The DFT calculations were performed using the projector augmented wave (PAW) method as implemented in VASP.24 The experimental structure obtained at room temperature was fully optimized using the PBEsol exchange–correlation functional25 which reduced the atomic forces below 1 meV Å−1 at effectively zero Kelvin (see ESI for further computational details). The resulting atomic positions are given in Table S1 (ESI). The presence of Fe in the material suggests that it could exhibit magnetic ordering due to unpaired 3d electrons. To examine this possibility, spin-polarized calculations were performed on the optimized structure in the ferromagnetic (FM) state and three possible antiferromagnetic (AFM) states. It was found that one of the AFM states in which neighboring Fe atoms have opposite spin orientation is significantly lower in energy than either the FM or non-magnetic states, by 80 meV f.u.−1 and 335 meV f.u.−1 respectively (see Table S2 (ESI) for details). The calculations therefore predict that at very low temperatures Cs3Fe2Br9 prefers to be antiferromagnetic. The calculated magnetic moment on each Fe atom is 3.38 μB. This value is lower than the value of 5.79 μB obtained from analysis of the magnetic susceptibility data in the higher temperature paramagnetic region (see below). There are several reasons for this, including the well-known reduction in spin in magnetically ordered structures due to covalency. For example, neutron scattering measurements on FeCl3 show that the spin is reduced to 4.7(3) μB in the antiferromagnetic phase.26Fig. 3 shows charge density isosurfaces corresponding to the HOCO and LUCO for the lowest energy AFM state.

In order to determine an improved band structure for Cs3Fe2Br9 the HSE06 hybrid exchange–correlation functional was used,27 although it is acknowledged that GW would normally be the preferred method. The calculation was performed on the non-magnetic state to contain the cost of the calculation and because previous work has indicated that, while HSE06 provides a reasonable band structure, it may not be adequate for magnetic properties.28 The material is found to have a 2.254 eV direct band gap which occurs at the Γ point with a relatively flat band structure (Fig. 3). At the band edge it is possible to calculate the effective masses in the parabolic approximation (Table 1). The values indicate a high anisotropy with reduced transport along the c-direction (ΓA). The Fe atoms have been described with 3p63d74s1 as valence electrons, while other core states have been substituted by the pseudopotential. The valence band maximum (VBM) contains Fe 3d and Br 4p states, whereas the conduction band minimum (CBM) contains mostly Fe 3d, Fe 4s and Br 4p states.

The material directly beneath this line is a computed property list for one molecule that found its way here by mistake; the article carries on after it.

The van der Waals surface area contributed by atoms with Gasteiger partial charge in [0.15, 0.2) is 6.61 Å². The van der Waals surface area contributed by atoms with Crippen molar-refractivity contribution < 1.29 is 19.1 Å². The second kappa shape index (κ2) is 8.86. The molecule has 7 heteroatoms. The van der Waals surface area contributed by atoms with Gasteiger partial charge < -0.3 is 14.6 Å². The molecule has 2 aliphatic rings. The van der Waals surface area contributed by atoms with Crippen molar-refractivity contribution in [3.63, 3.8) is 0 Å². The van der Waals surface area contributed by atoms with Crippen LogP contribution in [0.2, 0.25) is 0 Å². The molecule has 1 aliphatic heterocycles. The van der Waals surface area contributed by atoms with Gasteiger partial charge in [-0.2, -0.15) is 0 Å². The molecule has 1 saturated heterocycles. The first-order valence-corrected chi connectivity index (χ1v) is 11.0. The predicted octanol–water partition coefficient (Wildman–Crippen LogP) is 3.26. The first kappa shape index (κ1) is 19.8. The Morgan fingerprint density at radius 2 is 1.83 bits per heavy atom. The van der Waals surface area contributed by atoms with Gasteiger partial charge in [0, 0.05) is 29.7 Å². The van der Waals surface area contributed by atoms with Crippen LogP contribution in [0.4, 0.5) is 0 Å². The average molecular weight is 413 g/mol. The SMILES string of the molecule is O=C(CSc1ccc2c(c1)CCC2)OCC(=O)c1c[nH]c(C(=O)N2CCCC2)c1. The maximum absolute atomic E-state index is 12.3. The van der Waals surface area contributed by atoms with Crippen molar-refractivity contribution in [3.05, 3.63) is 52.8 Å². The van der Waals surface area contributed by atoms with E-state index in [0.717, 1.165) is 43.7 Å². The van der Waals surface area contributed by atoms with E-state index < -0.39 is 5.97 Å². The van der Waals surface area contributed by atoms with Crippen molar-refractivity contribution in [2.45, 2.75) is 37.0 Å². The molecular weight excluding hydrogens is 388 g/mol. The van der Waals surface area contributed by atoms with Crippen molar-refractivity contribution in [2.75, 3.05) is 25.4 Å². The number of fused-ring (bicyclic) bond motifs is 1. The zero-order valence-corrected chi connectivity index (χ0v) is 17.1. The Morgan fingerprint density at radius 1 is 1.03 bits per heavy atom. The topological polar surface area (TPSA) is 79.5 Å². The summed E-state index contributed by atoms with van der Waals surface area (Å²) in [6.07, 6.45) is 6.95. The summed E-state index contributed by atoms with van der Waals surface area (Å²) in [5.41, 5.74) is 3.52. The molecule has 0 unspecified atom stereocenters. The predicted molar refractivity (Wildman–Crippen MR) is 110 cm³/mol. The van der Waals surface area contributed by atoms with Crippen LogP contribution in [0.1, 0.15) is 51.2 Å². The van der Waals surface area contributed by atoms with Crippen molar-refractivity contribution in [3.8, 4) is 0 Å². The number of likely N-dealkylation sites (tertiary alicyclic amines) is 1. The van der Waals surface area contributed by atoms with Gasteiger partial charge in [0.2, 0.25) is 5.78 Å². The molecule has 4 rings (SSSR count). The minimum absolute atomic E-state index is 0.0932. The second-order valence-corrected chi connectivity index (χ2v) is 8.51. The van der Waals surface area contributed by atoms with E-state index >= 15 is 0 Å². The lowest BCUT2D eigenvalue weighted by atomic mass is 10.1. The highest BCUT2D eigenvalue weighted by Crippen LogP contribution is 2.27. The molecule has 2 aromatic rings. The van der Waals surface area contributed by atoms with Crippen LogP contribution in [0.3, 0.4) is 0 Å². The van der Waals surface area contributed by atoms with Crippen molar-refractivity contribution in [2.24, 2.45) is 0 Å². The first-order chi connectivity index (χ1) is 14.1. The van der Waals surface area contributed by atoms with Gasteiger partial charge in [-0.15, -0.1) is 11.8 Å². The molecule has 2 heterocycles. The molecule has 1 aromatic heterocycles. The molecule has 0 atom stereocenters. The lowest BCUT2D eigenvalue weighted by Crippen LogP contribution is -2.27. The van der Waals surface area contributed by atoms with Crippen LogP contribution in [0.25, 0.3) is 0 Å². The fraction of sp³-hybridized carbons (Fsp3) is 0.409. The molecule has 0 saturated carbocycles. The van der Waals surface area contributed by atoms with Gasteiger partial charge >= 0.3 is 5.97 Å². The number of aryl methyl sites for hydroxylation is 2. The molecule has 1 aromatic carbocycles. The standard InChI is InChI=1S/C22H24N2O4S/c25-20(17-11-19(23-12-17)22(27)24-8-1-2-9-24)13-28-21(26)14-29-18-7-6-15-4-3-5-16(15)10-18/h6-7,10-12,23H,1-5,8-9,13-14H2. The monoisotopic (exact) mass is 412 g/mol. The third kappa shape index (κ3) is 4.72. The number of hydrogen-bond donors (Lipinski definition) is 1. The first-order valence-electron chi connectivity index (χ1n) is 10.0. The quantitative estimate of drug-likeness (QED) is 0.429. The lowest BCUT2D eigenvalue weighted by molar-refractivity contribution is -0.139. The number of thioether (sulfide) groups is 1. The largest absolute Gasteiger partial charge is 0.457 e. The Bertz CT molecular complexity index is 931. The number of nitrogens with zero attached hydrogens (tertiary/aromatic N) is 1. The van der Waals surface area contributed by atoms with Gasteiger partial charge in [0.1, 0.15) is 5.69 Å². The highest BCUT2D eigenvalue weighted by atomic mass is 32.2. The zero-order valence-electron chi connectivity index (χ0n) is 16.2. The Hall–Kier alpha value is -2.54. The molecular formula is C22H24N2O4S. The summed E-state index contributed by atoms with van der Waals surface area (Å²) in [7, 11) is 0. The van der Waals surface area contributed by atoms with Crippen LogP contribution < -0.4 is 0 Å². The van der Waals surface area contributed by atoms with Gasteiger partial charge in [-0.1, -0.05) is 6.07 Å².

Table 1 Calculated effective masses (relative to the rest mass m0)
m h*/mo −0.11 −0.06 −1.02
m e*/mo 0.25 0.16 13.87

2.6 Magnetic measurements

Magnetic susceptibility measurements, χ(T) = M(T)/H, were conducted using a Quantum Design Magnetic Properties Measurement System (MPMS3) with a superconducting interference device (SQUID) magnetometer. Measurements were made after cooling in zero field (ZFC) and in a measuring field (FC) of μ0H = 0.01[thin space (1/6-em)]T over the temperature range 2 ≤ T ≤ 300[thin space (1/6-em)]K. Cs3Fe2Br9 shows antiferromagnetic behavior with a Néel temperature TN = 13 K (Fig. 4), higher than that of analogous Cs3Fe2Cl9 which also exhibits an antiferromagnetic long range order at TN = 5.3 K.29 The results are in good agreement with the DFT calculations.
image file: c7tc04798c-f4.tif
Fig. 4 Magnetic susceptibility as a function of temperature, blue: experimental, red square: fitted curve using dimer model. The inset illustrates the definition of J, Jp and Jc. Cs atoms are not included for clarity.

Appling the Curie–Weiss law in the paramagnetic region (from 50 K to 300 K), a negative Weiss constant of −36.10(3) K was obtained, as expected for an antiferromagnetic compound (Fig. S7, ESI) and the calculated effective magnetic moment μeff was 5.79(4) μB. In order to obtain a comprehensive χ fitting from 2 K to 300 K, a weakly coupled dimer model was applied (see ESI for fitting formula).30 This system contains Fe3+ ions as dimeric units Fe2Br9, with three distinct Fe–Fe distances (3.585(3), 7.179(2) and 7.543(1) Å) corresponding to intradimer (J) and interdimer (Jc + Jp) interactions, respectively. The dominant intradimer exchange yields J = −8.2 K, while the weak interdimer interactions between the Fe3+ of neighbouring dimers are given as Jp + Jc = −3.4 K. The intradimer interactions are weaker than those in the Cr counterpart, Cs3Cr2Br9, which was reported to have J = −10.3 K, corresponding to a shorter Cr–Cr distance ∼3.317(4) Å. On the other hand, the interdimer interactions of Cs3Cr2Br9 are weaker with Jp + Jc = −1.1 K due to the longer distances (7.420(1) and 7.507(1) Å).30 In the case of Cs3Fe2Cl9, both intra- and interdimer interactions are smaller (J = −2.4 K and Jp + Jc = −1.2 K for single crystals).29

3. Conclusions